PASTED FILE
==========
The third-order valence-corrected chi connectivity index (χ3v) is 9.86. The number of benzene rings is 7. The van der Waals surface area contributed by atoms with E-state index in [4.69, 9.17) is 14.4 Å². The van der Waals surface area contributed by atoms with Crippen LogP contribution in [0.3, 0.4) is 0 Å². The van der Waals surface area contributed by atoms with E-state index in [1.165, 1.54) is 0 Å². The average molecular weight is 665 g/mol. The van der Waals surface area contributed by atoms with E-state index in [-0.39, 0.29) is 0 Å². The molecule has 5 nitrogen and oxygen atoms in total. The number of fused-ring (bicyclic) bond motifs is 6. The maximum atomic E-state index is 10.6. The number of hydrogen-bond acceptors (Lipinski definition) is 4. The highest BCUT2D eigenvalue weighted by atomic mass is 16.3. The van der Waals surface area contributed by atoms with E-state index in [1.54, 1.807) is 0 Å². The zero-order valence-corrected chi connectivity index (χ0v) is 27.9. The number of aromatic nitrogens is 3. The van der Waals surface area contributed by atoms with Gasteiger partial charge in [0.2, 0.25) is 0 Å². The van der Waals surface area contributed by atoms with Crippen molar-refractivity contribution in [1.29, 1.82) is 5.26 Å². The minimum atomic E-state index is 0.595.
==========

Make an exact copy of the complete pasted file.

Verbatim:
The third-order valence-corrected chi connectivity index (χ3v) is 9.86. The number of benzene rings is 7. The van der Waals surface area contributed by atoms with E-state index in [4.69, 9.17) is 14.4 Å². The van der Waals surface area contributed by atoms with Crippen LogP contribution in [0.3, 0.4) is 0 Å². The van der Waals surface area contributed by atoms with E-state index in [1.165, 1.54) is 0 Å². The average molecular weight is 665 g/mol. The van der Waals surface area contributed by atoms with E-state index in [-0.39, 0.29) is 0 Å². The molecule has 5 nitrogen and oxygen atoms in total. The number of fused-ring (bicyclic) bond motifs is 6. The maximum atomic E-state index is 10.6. The number of hydrogen-bond acceptors (Lipinski definition) is 4. The highest BCUT2D eigenvalue weighted by atomic mass is 16.3. The van der Waals surface area contributed by atoms with E-state index in [1.54, 1.807) is 0 Å². The zero-order valence-corrected chi connectivity index (χ0v) is 27.9. The number of aromatic nitrogens is 3. The van der Waals surface area contributed by atoms with Gasteiger partial charge in [0.2, 0.25) is 0 Å². The van der Waals surface area contributed by atoms with Crippen molar-refractivity contribution in [1.29, 1.82) is 5.26 Å². The minimum atomic E-state index is 0.595.